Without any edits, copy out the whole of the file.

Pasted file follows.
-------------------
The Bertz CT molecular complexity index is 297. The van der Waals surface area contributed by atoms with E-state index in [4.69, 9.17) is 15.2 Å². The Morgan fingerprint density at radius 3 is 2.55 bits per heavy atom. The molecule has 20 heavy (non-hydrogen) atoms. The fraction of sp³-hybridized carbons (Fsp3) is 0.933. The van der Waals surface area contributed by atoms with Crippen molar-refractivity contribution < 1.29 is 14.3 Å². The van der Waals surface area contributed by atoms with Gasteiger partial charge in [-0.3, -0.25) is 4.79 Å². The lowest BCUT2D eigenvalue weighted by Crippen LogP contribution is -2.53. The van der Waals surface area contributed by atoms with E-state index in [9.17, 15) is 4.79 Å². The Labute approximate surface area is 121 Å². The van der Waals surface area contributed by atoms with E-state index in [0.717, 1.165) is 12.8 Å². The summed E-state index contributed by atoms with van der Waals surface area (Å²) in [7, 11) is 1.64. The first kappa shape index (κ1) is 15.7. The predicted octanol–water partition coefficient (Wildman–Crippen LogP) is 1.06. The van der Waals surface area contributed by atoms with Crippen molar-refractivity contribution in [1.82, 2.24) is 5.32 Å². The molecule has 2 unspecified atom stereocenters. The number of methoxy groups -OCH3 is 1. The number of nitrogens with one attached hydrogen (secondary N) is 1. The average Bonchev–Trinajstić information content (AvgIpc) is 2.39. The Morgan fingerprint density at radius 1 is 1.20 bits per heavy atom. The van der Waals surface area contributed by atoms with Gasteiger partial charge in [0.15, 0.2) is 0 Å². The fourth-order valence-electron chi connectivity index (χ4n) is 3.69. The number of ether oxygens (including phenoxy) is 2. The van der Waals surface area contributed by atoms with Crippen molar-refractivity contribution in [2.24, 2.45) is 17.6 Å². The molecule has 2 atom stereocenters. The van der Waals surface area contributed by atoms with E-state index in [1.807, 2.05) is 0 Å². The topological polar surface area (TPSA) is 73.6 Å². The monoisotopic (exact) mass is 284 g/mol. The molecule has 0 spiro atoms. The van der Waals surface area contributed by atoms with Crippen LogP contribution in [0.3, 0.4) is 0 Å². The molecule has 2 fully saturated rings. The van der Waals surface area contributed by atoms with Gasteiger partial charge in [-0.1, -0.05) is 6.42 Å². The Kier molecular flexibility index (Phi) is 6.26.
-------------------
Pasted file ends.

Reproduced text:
The Bertz CT molecular complexity index is 297. The van der Waals surface area contributed by atoms with E-state index in [4.69, 9.17) is 15.2 Å². The Morgan fingerprint density at radius 3 is 2.55 bits per heavy atom. The molecule has 20 heavy (non-hydrogen) atoms. The fraction of sp³-hybridized carbons (Fsp3) is 0.933. The van der Waals surface area contributed by atoms with Crippen molar-refractivity contribution < 1.29 is 14.3 Å². The van der Waals surface area contributed by atoms with Gasteiger partial charge in [-0.3, -0.25) is 4.79 Å². The lowest BCUT2D eigenvalue weighted by Crippen LogP contribution is -2.53. The van der Waals surface area contributed by atoms with E-state index in [9.17, 15) is 4.79 Å². The Labute approximate surface area is 121 Å². The van der Waals surface area contributed by atoms with E-state index in [0.717, 1.165) is 12.8 Å². The summed E-state index contributed by atoms with van der Waals surface area (Å²) in [7, 11) is 1.64. The first kappa shape index (κ1) is 15.7. The predicted octanol–water partition coefficient (Wildman–Crippen LogP) is 1.06. The van der Waals surface area contributed by atoms with Crippen molar-refractivity contribution in [1.82, 2.24) is 5.32 Å². The molecule has 2 unspecified atom stereocenters. The number of methoxy groups -OCH3 is 1. The number of nitrogens with one attached hydrogen (secondary N) is 1. The average Bonchev–Trinajstić information content (AvgIpc) is 2.39. The Morgan fingerprint density at radius 1 is 1.20 bits per heavy atom. The van der Waals surface area contributed by atoms with Gasteiger partial charge in [0.15, 0.2) is 0 Å². The fourth-order valence-electron chi connectivity index (χ4n) is 3.69. The number of ether oxygens (including phenoxy) is 2. The van der Waals surface area contributed by atoms with Crippen molar-refractivity contribution in [2.24, 2.45) is 17.6 Å². The molecule has 2 atom stereocenters. The van der Waals surface area contributed by atoms with E-state index in [1.807, 2.05) is 0 Å². The topological polar surface area (TPSA) is 73.6 Å². The monoisotopic (exact) mass is 284 g/mol. The molecule has 0 spiro atoms. The van der Waals surface area contributed by atoms with Crippen LogP contribution in [0.3, 0.4) is 0 Å². The molecule has 2 fully saturated rings. The van der Waals surface area contributed by atoms with Gasteiger partial charge in [-0.1, -0.05) is 6.42 Å². The Kier molecular flexibility index (Phi) is 6.26.